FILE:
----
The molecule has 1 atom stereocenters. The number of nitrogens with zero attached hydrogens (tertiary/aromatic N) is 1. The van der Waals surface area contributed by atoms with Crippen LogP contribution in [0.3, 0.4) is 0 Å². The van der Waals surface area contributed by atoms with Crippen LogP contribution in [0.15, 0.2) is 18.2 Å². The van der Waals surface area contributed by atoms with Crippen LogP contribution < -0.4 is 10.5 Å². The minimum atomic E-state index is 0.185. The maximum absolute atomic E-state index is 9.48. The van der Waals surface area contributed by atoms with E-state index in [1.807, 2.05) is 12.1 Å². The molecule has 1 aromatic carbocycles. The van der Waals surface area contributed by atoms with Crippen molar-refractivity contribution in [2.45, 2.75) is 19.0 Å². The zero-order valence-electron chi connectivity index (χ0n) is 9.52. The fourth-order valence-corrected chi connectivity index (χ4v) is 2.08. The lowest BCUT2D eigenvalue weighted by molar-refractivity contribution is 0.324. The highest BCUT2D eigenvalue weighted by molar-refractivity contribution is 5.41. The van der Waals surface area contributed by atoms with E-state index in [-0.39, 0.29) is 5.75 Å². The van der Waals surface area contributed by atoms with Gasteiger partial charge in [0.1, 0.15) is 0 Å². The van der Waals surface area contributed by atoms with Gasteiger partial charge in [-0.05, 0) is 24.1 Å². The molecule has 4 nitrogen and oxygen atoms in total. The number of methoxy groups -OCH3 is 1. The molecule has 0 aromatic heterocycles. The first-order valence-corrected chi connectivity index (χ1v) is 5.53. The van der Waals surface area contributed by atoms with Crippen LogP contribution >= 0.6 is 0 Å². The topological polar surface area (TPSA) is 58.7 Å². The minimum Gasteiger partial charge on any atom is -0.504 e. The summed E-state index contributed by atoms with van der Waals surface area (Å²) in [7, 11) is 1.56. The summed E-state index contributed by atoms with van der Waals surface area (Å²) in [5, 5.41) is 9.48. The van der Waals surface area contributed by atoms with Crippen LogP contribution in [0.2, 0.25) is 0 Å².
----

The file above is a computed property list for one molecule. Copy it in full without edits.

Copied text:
The molecule has 1 atom stereocenters. The number of nitrogens with zero attached hydrogens (tertiary/aromatic N) is 1. The van der Waals surface area contributed by atoms with Crippen LogP contribution in [0.3, 0.4) is 0 Å². The van der Waals surface area contributed by atoms with Crippen LogP contribution in [0.15, 0.2) is 18.2 Å². The van der Waals surface area contributed by atoms with Crippen LogP contribution < -0.4 is 10.5 Å². The minimum atomic E-state index is 0.185. The maximum absolute atomic E-state index is 9.48. The van der Waals surface area contributed by atoms with E-state index in [1.807, 2.05) is 12.1 Å². The molecule has 1 aromatic carbocycles. The van der Waals surface area contributed by atoms with Crippen molar-refractivity contribution in [2.45, 2.75) is 19.0 Å². The zero-order valence-electron chi connectivity index (χ0n) is 9.52. The fourth-order valence-corrected chi connectivity index (χ4v) is 2.08. The lowest BCUT2D eigenvalue weighted by molar-refractivity contribution is 0.324. The highest BCUT2D eigenvalue weighted by molar-refractivity contribution is 5.41. The van der Waals surface area contributed by atoms with E-state index in [-0.39, 0.29) is 5.75 Å². The van der Waals surface area contributed by atoms with Gasteiger partial charge in [0.1, 0.15) is 0 Å². The van der Waals surface area contributed by atoms with Gasteiger partial charge in [-0.05, 0) is 24.1 Å². The molecule has 4 nitrogen and oxygen atoms in total. The number of methoxy groups -OCH3 is 1. The molecule has 0 aromatic heterocycles. The first-order valence-corrected chi connectivity index (χ1v) is 5.53. The van der Waals surface area contributed by atoms with Crippen LogP contribution >= 0.6 is 0 Å². The topological polar surface area (TPSA) is 58.7 Å². The minimum Gasteiger partial charge on any atom is -0.504 e. The summed E-state index contributed by atoms with van der Waals surface area (Å²) in [7, 11) is 1.56. The summed E-state index contributed by atoms with van der Waals surface area (Å²) in [5, 5.41) is 9.48. The van der Waals surface area contributed by atoms with Crippen LogP contribution in [0.2, 0.25) is 0 Å².